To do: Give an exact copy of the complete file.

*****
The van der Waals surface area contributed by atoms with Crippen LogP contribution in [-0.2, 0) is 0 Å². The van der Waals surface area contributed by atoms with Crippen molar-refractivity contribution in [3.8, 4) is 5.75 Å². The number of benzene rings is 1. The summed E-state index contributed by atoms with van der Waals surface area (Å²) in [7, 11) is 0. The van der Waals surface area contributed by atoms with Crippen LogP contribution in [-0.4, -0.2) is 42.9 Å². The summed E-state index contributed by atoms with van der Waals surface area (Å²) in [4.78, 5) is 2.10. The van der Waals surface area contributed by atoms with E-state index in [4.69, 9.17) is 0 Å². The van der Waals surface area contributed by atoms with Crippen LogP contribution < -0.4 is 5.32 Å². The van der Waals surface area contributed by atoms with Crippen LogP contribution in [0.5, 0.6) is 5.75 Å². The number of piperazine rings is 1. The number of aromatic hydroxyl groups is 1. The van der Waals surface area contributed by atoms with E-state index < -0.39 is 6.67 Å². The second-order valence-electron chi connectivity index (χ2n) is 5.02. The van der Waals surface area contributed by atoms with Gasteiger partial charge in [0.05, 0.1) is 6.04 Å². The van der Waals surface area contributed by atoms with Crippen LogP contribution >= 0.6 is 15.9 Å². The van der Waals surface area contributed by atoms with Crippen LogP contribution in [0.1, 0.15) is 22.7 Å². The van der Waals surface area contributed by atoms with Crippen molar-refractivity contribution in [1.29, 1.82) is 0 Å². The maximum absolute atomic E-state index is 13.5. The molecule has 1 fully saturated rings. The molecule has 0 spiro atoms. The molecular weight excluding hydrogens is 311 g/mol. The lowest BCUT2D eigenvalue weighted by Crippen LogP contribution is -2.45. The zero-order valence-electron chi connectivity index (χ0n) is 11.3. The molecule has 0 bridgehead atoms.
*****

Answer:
The van der Waals surface area contributed by atoms with Crippen LogP contribution in [-0.2, 0) is 0 Å². The van der Waals surface area contributed by atoms with Crippen molar-refractivity contribution in [3.8, 4) is 5.75 Å². The number of benzene rings is 1. The summed E-state index contributed by atoms with van der Waals surface area (Å²) in [7, 11) is 0. The van der Waals surface area contributed by atoms with Crippen LogP contribution in [-0.4, -0.2) is 42.9 Å². The summed E-state index contributed by atoms with van der Waals surface area (Å²) in [4.78, 5) is 2.10. The van der Waals surface area contributed by atoms with E-state index in [4.69, 9.17) is 0 Å². The van der Waals surface area contributed by atoms with Crippen LogP contribution < -0.4 is 5.32 Å². The van der Waals surface area contributed by atoms with Crippen LogP contribution in [0.5, 0.6) is 5.75 Å². The number of piperazine rings is 1. The number of aromatic hydroxyl groups is 1. The van der Waals surface area contributed by atoms with E-state index < -0.39 is 6.67 Å². The second-order valence-electron chi connectivity index (χ2n) is 5.02. The van der Waals surface area contributed by atoms with Gasteiger partial charge in [0.05, 0.1) is 6.04 Å². The van der Waals surface area contributed by atoms with Crippen LogP contribution >= 0.6 is 15.9 Å². The van der Waals surface area contributed by atoms with Crippen LogP contribution in [0.1, 0.15) is 22.7 Å². The van der Waals surface area contributed by atoms with Crippen molar-refractivity contribution in [1.29, 1.82) is 0 Å². The maximum absolute atomic E-state index is 13.5. The molecule has 1 fully saturated rings. The molecule has 0 spiro atoms. The molecular weight excluding hydrogens is 311 g/mol. The lowest BCUT2D eigenvalue weighted by Crippen LogP contribution is -2.45. The zero-order valence-electron chi connectivity index (χ0n) is 11.3. The molecule has 0 bridgehead atoms.